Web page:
CBB: What are some of the other things you are doing on the environmental side?
Utz: There are a number of things we do that provide a double benefit to the environment and the company’s bottom line, including:
Energy efficiency. We have waste heat recovery on all our boilers and steam generators, wort kettles and brewing vessels – so you don’t see the big plume of steam coming out of the brewery because we are capturing most of that heat. We worked with a German brewhouse to really focus on thermal design.
Spent grain. We are in cattle country, so after we use our grain for brewing, the residue goes to a cattle operation about 30 miles from here. All of our spent products go there. We are working on a project now to recover spent yeast as well.
Wastewater. We worked with the city to create a plan that helps them use our wastewater to help treat the overall wastewater of the city more efficiently – since our water contains a lot of sugar in it that feeds the bugs that help break down bad stuff. We are also putting in a new system that will hold the brewery’s entire discharge during the day and only send it out at night. This will greatly help the city to balance what they get during the day and expand their capacity to address wastewater.
Lighting. We take advantage of natural light, efficient light fixtures, solar panels that provide 20kw of power and utilizes a space we had identified as ideal for it.
CBB: There is also the impressive work you have done on glass recycling. Tell me about the Ripple Glass project – what was your inspiration, and what has the impact been so far?
Utz: Since I started in 1998, John has always been focused on resource efficiency. We started meeting with a local non-profit group called Bridging the Gap collecting cardboard and doing all we could do to recycle internally. However, we also recognized that glass was a thing we couldn’t find a system for – there wasn’t a good way to recycle glass at the time – there were only three places to recycle in a city of 2 million people.
In the mid-2000s, we said, something’s wrong here. Other mid-size cities have glass recycling, why can’t we have that as a city? We knew that millions of pounds of glass were going into the waste stream through our products, and we wanted to find a way to turn that around.
I got a grant from the Mid-America Regional Council (MARC) to study this problem and find a solution. At the end of that one year study, we said we believe KC could support a glass recycling system because the city has companies like Owens Corning who utilize glass for fiberglass.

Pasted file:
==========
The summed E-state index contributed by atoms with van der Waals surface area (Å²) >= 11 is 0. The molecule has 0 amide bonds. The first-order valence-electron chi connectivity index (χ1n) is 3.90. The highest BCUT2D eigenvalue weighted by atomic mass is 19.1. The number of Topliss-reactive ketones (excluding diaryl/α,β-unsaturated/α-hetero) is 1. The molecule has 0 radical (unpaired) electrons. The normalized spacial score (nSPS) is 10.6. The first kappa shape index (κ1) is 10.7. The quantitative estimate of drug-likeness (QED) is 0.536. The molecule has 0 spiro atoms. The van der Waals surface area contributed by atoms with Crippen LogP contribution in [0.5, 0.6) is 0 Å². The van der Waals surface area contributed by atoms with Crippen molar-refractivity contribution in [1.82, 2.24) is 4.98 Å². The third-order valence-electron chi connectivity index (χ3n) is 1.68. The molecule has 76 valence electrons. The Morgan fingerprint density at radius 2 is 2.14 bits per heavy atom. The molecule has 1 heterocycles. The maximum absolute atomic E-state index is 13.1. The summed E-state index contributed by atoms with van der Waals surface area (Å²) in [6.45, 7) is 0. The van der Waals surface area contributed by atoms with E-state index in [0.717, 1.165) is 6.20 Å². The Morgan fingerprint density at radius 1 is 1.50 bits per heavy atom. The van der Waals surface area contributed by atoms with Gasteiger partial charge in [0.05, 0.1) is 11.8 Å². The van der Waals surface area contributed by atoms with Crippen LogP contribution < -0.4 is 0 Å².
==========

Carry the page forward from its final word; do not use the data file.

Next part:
After deciding there was a business model to help solve this problem, we partnered with a number of other companies and groups in the city, and, in 2009, we created a glass collection system and processing plant which together are called Ripple Glass. Some key attributes include:
- Used glass is processed to made furnace ready;
- 75% of the output from Ripple Glass goes into Owens Corning fiberglass insulation;
- 25% of the output goes to the Ardagh Group, which manufactures glass bottles among other materials and in turn, becomes glass bottles again purchased by Boulevard Brewing Co. for their beer. Three thousand tons of recycled glass are used to make 30-40% of all the glass that Boulevard consumes;
- Takes in all glass, regardless of color, and is able to use clear and green glass for insulation and brown glass for becoming glass bottles again;
- 600 lbs of CO2, a major Greenhouse Gas, is avoided by every ton we recycle;
- Last year, 32,000 tons of glass were recycled; and
- This year, the program is projected to recycle over 36 thousand tons of glass.
For Boulevard, Ripple Glass closes the loop of a key resource because our bottles become our bottles.
CBB: Is recycling glass energy efficient given the heat needed to break it down and the abundance of raw materials like sand?
Utz: The melting of virgin raw materials to make glass is where the higher energy comes from as recycled glass melts at a lower temperature. Also, every time a bottle gets recycled, it takes less energy to turn it around. It takes a lot less energy to recycle it nearby than to haul it to a landfill and bury it forever.
And keep in mind, that 75% of this material is becoming insulation that goes into a wall cavity and stays there until a house is demolished, making the building it is in more energy efficient in the process.
CBB: So, Ripple Glass is a business unto itself then?
Utz: Ideally, Ripple Glass is a for-profit venture to be sustainable in the long-run. We are at the point of it being a sustainable business to handle a waste problem.
The name Ripple Glass came from the idea of a ripple effect. We know this problem exists in many mid-size cities and other regions, so we provide recycling services to KS, MO, NE, IA, OK, AR – much like our original business sales pathway.
CBB: Does it continue to ripple across the country?
Utz: That’s a goal. And, there’s more we can do right here. The glass recycling rate in KC is still only 20%, so we still have a ways to go to maximize our market here.
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